Trump rally in Tulsa, Oklahoma

Bruce Dart, director of Tulsa’s health department, speaks at a news conference on Wednesday, June 17th. Christopher Creese / Bloomberg via Getty Images

As the coronavirus floats across the U.S., health experts are worried that President Trump’s campaign will take place in Tulsa, Oklahoma and become a new focal point for coronavirus infections.

Leaders and public health experts have expressed concern, including Dr. Anthony Fauci, the country’s best infectious disease expert, as well as Bruce Dart, director of Tulsa Health Department, who told the Tulsa world he wanted “that we can postpone it to a time when the virus is not as big a concern as it is today. “

The Tulsa Bank of Oklahoma Center Arena can accommodate just under 20,000; participants will be admitted on the basis of first arrival, first service. People lined up for days to secure their seats.

But at a time when Covid-19 cases are on the rise in Oklahoma – the state has uncovered new confirmed cases more than double the previous week, according to an analysis by Johns Hopkins University – and a rally in neighboring Texas could be a recipe for a super spread event.

Participants will not be required to maintain social distance or wear masks at tonight’s rally, despite Trump’s top public health officials stressing the importance of both measures in preventing the spread of coronavirus.

Rastap violates almost everything guiding principles of assembly issued by the U.S. Centers for Disease Control and Prevention, classifying it in the “highest risk” category:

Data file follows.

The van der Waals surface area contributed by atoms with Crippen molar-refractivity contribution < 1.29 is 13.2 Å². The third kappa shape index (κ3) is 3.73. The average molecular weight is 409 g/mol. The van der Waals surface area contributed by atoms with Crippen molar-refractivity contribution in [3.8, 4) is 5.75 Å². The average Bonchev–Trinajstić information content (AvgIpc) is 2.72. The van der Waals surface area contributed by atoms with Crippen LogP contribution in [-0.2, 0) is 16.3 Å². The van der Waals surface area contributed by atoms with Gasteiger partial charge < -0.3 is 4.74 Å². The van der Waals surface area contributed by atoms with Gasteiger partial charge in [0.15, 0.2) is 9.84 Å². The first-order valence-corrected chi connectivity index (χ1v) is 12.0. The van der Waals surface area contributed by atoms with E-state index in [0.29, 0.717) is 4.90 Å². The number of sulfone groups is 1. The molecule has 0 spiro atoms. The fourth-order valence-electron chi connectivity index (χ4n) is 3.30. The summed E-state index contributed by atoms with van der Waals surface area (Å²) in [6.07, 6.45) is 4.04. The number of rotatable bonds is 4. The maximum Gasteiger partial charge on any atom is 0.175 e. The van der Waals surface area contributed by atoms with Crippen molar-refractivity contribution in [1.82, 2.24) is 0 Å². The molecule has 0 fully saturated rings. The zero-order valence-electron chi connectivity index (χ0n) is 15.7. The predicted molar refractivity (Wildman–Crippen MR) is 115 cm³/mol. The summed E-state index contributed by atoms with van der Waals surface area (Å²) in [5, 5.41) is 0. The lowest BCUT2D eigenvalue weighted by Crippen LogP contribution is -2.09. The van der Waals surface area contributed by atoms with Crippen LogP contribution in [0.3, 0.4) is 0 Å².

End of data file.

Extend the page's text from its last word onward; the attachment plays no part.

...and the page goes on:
• It is large and closed.
  • Social distancing will almost certainly not be possible if the arena is filled with anything close to capacity.
  • Participants are likely to shout and sing (and throw drops further and faster than if they spoke softly).
  • There may be social pressure not to wear masks, as many Trump supporters mocked the use of masks during a pandemic, and Trump told the Wall Street Journal that he thinks some are wearing them to signal disapproval of him.
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“We know why virus transmission happens more often, and that involves close contact, especially without masking, crowding, [being] indoors, outdoors, the duration of contact and then shouting also increases the possibility of transmission, ”said Catherine Troisi, an epidemiologist of infectious diseases at the University Health Center in Houston.

“There will be tens of thousands of people. So it’s a great place to spread the virus. And as far as I understand, it’s not just people living in Tulsa. There are people coming from far away to go to the rally, so they’ll go back to their hometowns and so that we see ourselves spreading beyond the Tulsa area, she continued.

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